Posts Tagged ‘console access server’

The Console Server: A Vital Tool for Out-of-Band Management

Monday, October 28th, 2013

In applications that involve communication with remote network elements, reliable out-of-band console access can spell the difference between effective management and chaos. When normal network communication is disrupted by a crashed Ethernet switch or other device at a remote equipment installation, out-of-band access to console port command functions enables administrators to correct the problem without the expenses and delays associated with a physical service call. An intelligently deployed Console Server provides the most effective solution for out-of-band access to remote network elements when normal network communication is not available.

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Secure Out-of-Band Management Using a Console Access Server

Tuesday, September 3rd, 2013

When an uncooperative network device in a remote equipment rack crashes and disrupts network communications, network administrators need a meals to deal with the problem immediately, without waiting for a service team to arrive on site and before users start to complain. In cases like this, a console access server can provide quick, reliable, out-of-band access to configuration and command functions on the remote device without the expenses and delays associated with a physical service call.

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A Replacement Console Server Solution for the Cisco 2509

Wednesday, July 31st, 2013

Ever since the Cisco 2509 router/hub was discontinued in 2004, many network engineers have had an increasingly difficult time finding a suitable remote console access solution. Although determined 2509 seekers can occasionally dig up a used 2509 here and there, it’s practically impossible to find enough 2509 units to fit the needs of constantly expanding remote network management applications. If you’ve been hunting for Cisco 2509 units without success, take heart; WTI’s TSM-DPE series console servers can provide the perfect drop-in replacement.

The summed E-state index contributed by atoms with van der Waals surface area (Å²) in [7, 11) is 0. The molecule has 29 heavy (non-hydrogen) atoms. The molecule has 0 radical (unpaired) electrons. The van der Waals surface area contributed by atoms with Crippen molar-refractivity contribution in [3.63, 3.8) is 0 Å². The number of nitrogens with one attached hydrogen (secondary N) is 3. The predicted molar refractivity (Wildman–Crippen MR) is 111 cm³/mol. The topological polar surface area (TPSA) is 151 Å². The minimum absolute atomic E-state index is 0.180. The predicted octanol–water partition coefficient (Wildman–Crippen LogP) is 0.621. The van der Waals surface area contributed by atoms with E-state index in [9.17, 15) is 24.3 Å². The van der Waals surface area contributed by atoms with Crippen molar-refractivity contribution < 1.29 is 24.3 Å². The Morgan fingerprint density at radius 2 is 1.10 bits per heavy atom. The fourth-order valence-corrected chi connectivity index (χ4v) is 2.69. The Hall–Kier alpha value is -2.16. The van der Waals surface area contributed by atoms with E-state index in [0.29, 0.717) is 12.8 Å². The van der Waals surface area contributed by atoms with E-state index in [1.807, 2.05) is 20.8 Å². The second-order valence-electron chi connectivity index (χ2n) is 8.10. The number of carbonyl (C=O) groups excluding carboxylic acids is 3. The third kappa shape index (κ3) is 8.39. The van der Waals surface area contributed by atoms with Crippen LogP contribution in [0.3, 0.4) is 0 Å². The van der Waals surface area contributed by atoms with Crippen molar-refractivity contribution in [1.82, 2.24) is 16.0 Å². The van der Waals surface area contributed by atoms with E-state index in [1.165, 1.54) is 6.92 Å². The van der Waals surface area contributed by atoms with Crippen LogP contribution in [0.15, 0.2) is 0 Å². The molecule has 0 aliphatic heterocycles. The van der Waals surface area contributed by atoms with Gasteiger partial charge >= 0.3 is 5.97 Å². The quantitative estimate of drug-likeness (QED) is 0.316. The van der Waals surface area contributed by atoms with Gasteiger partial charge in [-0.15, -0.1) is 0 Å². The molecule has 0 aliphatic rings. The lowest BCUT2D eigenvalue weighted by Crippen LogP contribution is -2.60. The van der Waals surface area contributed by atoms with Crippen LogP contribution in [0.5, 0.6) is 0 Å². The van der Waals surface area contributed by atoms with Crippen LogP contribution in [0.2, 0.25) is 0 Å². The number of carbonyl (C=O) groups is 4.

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One Console Access Server for Both RJ45 and DB9 Devices

Wednesday, October 19th, 2011

When adding an out of band management solution to a collection of existing remote network equipment sites, it’s often surprising to see how many old DB9 based devices are still being used at those sites. Obviously, most of your newer network equipment will feature RJ45 serial ports, but there will always be a smattering of reliable, old legacy devices that are still an important part of your network infrastructure, yet still include DB9 serial ports. In cases like this, sometimes the most immediate solution is to start wiring up adapters to connect those old DB9 devices to your new RJ45 format console access server … but there’s also an easier way that doesn’t involve a confusing web of adapters and cables.

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Why Are Security and Authentication So Important for Console Access Servers?

Wednesday, August 17th, 2011

A console access server provides network administrators with a convenient “back door” for out-of-band access to console port command functions on remote network elements. Although this function can prove extremely valuable when troubleshooting communication problems at remote sites, it’s also a good idea to keep in mind that without proper security and authentication features, a console access server can also present a potential weak spot in your network security.